In an unusual use of the National Security act to prevent a transaction between private parties, the Norwegian government has announced that it has halted the sale of Bergen Engines to TMH International owing to national security concerns.
Bergen Engines, which is owned by Rolls-Royce, is an engine manufacturer located in western Norway. The company produces primarily gas and diesel engines for power production and marine applications, and has a 166 year history. Its clients range from civil and industrial to military customers in several different countries.
In February 2020, Rolls Royce announced its intention to sell Bergen Engines, as it ‘no longer fitted into the product profile of Rolls Royce Power Systems.’ On 15 December 2020, the Ministry of Foreign Affairs was, in an email from Rolls Royce, informed of the intended sale to TMH International, which is an international industrial company operating in several countries. Rolls Royce stated that among the owners of Switzerland-based TMH International were two persons on the so-called ‘US Oligarch list’, meaning they have been designated by the US Department of the Treasury’s Office of Foreign Assets Control. On 1 February 2021, Bergen Engines announced the sale to TMH, and on 9 March 2021, the sale was suspended in the light of a pending investigation owing to security concerns. This meant that all forms of due diligence between the parties involved also came to a halt.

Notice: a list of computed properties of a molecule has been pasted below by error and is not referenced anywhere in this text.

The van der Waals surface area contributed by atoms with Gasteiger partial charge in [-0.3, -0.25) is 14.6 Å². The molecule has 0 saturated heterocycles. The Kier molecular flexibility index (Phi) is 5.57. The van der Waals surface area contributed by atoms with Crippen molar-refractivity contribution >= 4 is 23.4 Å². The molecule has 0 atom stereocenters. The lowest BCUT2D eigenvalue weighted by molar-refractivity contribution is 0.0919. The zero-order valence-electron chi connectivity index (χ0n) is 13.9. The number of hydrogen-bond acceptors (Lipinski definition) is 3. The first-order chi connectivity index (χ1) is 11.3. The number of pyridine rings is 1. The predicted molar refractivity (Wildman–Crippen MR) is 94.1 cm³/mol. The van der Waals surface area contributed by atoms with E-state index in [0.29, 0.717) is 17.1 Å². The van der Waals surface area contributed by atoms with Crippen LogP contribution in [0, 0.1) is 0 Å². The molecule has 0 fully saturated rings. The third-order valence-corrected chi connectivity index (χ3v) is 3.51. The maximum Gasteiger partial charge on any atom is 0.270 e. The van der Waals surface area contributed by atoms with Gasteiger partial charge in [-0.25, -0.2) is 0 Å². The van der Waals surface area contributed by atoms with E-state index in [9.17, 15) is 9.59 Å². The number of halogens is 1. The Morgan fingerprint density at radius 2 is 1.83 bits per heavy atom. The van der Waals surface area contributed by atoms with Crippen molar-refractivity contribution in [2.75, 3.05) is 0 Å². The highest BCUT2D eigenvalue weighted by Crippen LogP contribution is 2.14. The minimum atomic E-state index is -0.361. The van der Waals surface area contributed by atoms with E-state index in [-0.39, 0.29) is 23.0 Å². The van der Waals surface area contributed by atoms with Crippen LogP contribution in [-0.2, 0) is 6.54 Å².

Two weeks later the Norwegian minister of Justice, Monica Mæland, announced that the sale would be stopped in accordance with the National Security Act sections 2-5. Although many of the considerations were classified and therefore undisclosed, the key public reasons for stopping the sale were given as follows:
Russia would gain access to engine technology that would strengthen their military capabilities, in direct conflict with the security interests of Norway and its allies; the sale would allow Russia access to technology it would otherwise have difficulties with attaining due to strict sanctions regimes implemented in 2014; the purchase of Bergen Engines can be considered as an attempt to subvert export control regulations aimed at Russia to prevent its gaining access to knowledge and technology of ‘great military strategic importance; and because Bergen Engines’ location is strategically important and provides access to Bergen from the coast. This was considered a security risk.